Why we must screen early in life for hypertrophic cardiomyopathy

The most common genetic heart disorder is hypertrophic cardiomyopathy (HCM), a disease that risks sudden death in children and in older adults.

“Once a patient is diagnosed, it’s important to screen first-degree relatives as well because the condition can often be silent, with no apparent symptoms,” says Dr. Seema Mital, scientific lead, Ted Rogers Centre.

In clinical screening, an echocardiogram is typically used to detect HCM, where a thickened heart has an impaired ability to pump blood properly. Meanwhile, genetic screening can test family members for the same gene defect found in their relative with HCM. This type of proactive management can save lives.

Yet guidelines from both the European Society of Cardiology (ESC) and American College of Cardiology (ACC) currently state we should routinely screen only those family members who are at least 10 and 12 years old, respectively.

Dr. Mital hopes to change this thinking so that kids of any age can be proactively monitored for a thickened heart. She anchored a new study at SickKids that may impel this shift, one published in the prestigious European Heart Journal.

Why young children must be screened

In that study, researchers screened 524 children with cardiomyopathy, 331 of whom were under the age of 10. With echocardiograms done at all ages, they had significant data available from infants through to 18 years old.

“We found a similar disease occurrence in children under 10 as over 10,” says Dr. Mital, head of cardiovascular research at SickKids. “For all elements of hypertrophic cardiomyopathy – frequency of disease, number of sudden death events, need for an ICD, need for surgery – there were similar results regardless of age.”

In the study, 53% of those screened showed disease before they turned 10 – and what’s more is that the HCM seemed to progress quickly early in life. Before turning 10, 41% of these young patients had a major intervention (ICD, surgery) or experienced, tragically, sudden death.

“This means there is no justification to wait until the age of 10 or 12 before screening children for HCM after a family member is diagnosed,” says Dr. Mital. “It also highlights the need to closely monitor these children in order to perform interventions before a serious complication occurs. If we restrict the starting age for screening, we miss patients whose lives may have been saved had they been diagnosed earlier.”

‘A disease of all ages’

Their new study exposed another important gap in the current guidelines.

Globally, there persists the idea that genetic screening is unnecessary in children under 10. Yet knowing whether one does or does not carry the gene defect that runs in the family can help decide who needs ongoing medical follow-up because of a risk for HCM, and who does not need any further follow-up because they don’t carry that defect.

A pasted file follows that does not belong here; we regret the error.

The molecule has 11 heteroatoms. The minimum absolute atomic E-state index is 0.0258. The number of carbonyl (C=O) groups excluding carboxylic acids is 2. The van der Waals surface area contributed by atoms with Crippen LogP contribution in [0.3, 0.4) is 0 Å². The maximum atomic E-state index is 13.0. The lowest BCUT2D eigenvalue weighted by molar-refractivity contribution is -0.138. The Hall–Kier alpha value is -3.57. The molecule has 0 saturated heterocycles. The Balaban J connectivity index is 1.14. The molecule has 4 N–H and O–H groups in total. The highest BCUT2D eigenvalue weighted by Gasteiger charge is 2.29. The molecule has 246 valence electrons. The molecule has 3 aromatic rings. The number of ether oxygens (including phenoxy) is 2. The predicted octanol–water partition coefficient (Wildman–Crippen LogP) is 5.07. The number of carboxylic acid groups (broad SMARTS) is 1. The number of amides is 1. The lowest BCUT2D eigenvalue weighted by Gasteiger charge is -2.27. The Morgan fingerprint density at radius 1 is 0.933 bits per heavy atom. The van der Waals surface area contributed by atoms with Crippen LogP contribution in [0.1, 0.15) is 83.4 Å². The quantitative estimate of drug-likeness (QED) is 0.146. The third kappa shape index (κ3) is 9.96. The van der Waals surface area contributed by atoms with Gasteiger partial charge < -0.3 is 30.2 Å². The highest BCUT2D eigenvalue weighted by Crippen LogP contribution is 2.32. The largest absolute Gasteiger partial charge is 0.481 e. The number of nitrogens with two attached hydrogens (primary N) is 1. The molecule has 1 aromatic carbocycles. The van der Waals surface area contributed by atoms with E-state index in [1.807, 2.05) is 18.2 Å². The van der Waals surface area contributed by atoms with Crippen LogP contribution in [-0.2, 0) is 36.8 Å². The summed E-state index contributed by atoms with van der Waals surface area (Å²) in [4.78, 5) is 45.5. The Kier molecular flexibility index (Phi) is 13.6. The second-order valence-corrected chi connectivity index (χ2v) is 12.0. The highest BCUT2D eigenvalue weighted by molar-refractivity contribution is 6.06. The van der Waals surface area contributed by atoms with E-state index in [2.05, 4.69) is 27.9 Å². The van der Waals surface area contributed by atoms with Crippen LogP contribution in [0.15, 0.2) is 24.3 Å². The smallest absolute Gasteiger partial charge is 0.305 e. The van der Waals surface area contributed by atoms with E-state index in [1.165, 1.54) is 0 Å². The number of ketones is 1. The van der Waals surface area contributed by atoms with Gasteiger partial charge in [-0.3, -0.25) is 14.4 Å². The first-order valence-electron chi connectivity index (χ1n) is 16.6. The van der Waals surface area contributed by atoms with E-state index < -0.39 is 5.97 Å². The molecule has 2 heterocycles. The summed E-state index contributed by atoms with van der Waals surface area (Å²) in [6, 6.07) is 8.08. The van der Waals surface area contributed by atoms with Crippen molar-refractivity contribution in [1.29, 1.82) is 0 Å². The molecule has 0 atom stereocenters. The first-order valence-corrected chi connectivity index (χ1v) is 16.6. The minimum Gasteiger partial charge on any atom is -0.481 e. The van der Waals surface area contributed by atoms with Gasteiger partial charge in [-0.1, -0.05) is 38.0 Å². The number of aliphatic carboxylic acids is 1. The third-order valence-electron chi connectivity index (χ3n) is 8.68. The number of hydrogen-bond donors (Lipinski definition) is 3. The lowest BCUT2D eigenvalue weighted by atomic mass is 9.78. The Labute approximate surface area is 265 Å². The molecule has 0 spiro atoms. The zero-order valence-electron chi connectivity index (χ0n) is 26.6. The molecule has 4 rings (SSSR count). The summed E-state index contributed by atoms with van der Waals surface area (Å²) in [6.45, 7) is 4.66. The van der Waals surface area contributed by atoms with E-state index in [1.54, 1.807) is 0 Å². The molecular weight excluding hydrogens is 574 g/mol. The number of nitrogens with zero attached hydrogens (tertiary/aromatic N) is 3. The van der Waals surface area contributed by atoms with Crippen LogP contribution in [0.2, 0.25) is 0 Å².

Removing uncertainty for the future not only helps families cope but saves health-care costs by reducing the unnecessary clinical testing of healthy individuals. Further, Ted Rogers Centre genetic experts have shown that genetic differences can explain why HCM can present much differently in members of the same family. If one person develops a late-onset disease, you can’t make the assumption that will be true of his or her relatives.

“For both clinical and genetic screening, we feel that our data support the idea that these should be offered at any age,” says Dr. Mital. “This is a disease of all ages.”

Early diagnosis saves lives

Identifying patients as early as possible means that they can be monitored from then on. The hearts of some may thicken faster than the hearts of others and, if symptoms appear, they will need medical or surgical intervention.

Some patients also face a higher risk for sudden death and for them the importance of early diagnosis is clear. Their clinical team can capture timely information through echocardiograms, exercise testing, ECG monitoring and MRI to decode who is at highest risk of such an event. An ICD can be provided in a timely manner that, in the case of a dangerously bad heart rhythm, can convert it to a normal rhythm.

As such, Dr. Mital hopes that this new evidence will help to change international practice guidelines and, as a result, ultimately save lives.

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